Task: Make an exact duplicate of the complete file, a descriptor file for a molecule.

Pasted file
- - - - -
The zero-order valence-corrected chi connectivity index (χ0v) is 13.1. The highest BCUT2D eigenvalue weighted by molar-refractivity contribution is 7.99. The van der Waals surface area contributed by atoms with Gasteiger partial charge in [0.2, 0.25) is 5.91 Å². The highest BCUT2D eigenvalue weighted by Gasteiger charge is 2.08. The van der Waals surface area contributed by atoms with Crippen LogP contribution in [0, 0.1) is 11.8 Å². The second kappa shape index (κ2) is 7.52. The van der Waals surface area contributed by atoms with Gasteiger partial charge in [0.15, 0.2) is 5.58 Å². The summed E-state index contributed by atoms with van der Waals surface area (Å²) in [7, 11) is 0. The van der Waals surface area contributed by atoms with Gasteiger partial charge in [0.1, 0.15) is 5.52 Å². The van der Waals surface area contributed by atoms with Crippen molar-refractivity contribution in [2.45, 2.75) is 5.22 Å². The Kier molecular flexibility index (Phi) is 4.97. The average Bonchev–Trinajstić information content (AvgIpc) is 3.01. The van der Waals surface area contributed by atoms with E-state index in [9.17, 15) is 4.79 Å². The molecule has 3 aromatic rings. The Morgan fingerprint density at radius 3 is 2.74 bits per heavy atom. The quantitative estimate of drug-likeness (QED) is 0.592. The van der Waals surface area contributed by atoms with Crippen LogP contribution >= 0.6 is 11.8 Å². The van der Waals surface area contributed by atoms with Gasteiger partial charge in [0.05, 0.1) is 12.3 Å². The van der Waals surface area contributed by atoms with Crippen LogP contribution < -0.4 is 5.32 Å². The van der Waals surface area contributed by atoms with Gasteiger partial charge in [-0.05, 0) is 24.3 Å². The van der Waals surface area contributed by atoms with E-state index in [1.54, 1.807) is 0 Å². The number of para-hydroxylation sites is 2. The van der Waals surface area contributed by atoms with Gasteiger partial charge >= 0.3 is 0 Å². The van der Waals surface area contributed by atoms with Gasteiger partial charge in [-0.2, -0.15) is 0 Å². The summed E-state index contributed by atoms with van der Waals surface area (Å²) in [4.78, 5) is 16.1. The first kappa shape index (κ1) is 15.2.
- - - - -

The zero-order valence-corrected chi connectivity index (χ0v) is 13.1. The highest BCUT2D eigenvalue weighted by molar-refractivity contribution is 7.99. The van der Waals surface area contributed by atoms with Gasteiger partial charge in [0.2, 0.25) is 5.91 Å². The highest BCUT2D eigenvalue weighted by Gasteiger charge is 2.08. The van der Waals surface area contributed by atoms with Crippen LogP contribution in [0, 0.1) is 11.8 Å². The second kappa shape index (κ2) is 7.52. The van der Waals surface area contributed by atoms with Gasteiger partial charge in [0.15, 0.2) is 5.58 Å². The summed E-state index contributed by atoms with van der Waals surface area (Å²) in [7, 11) is 0. The van der Waals surface area contributed by atoms with Gasteiger partial charge in [0.1, 0.15) is 5.52 Å². The van der Waals surface area contributed by atoms with Crippen molar-refractivity contribution in [2.45, 2.75) is 5.22 Å². The Kier molecular flexibility index (Phi) is 4.97. The average Bonchev–Trinajstić information content (AvgIpc) is 3.01. The van der Waals surface area contributed by atoms with E-state index in [9.17, 15) is 4.79 Å². The molecule has 3 aromatic rings. The Morgan fingerprint density at radius 3 is 2.74 bits per heavy atom. The quantitative estimate of drug-likeness (QED) is 0.592. The van der Waals surface area contributed by atoms with Crippen LogP contribution >= 0.6 is 11.8 Å². The van der Waals surface area contributed by atoms with Gasteiger partial charge in [0.05, 0.1) is 12.3 Å². The van der Waals surface area contributed by atoms with Crippen LogP contribution < -0.4 is 5.32 Å². The van der Waals surface area contributed by atoms with Gasteiger partial charge in [-0.05, 0) is 24.3 Å². The van der Waals surface area contributed by atoms with E-state index in [1.54, 1.807) is 0 Å². The number of para-hydroxylation sites is 2. The van der Waals surface area contributed by atoms with Gasteiger partial charge >= 0.3 is 0 Å². The van der Waals surface area contributed by atoms with Gasteiger partial charge in [-0.2, -0.15) is 0 Å². The summed E-state index contributed by atoms with van der Waals surface area (Å²) in [4.78, 5) is 16.1. The first kappa shape index (κ1) is 15.2.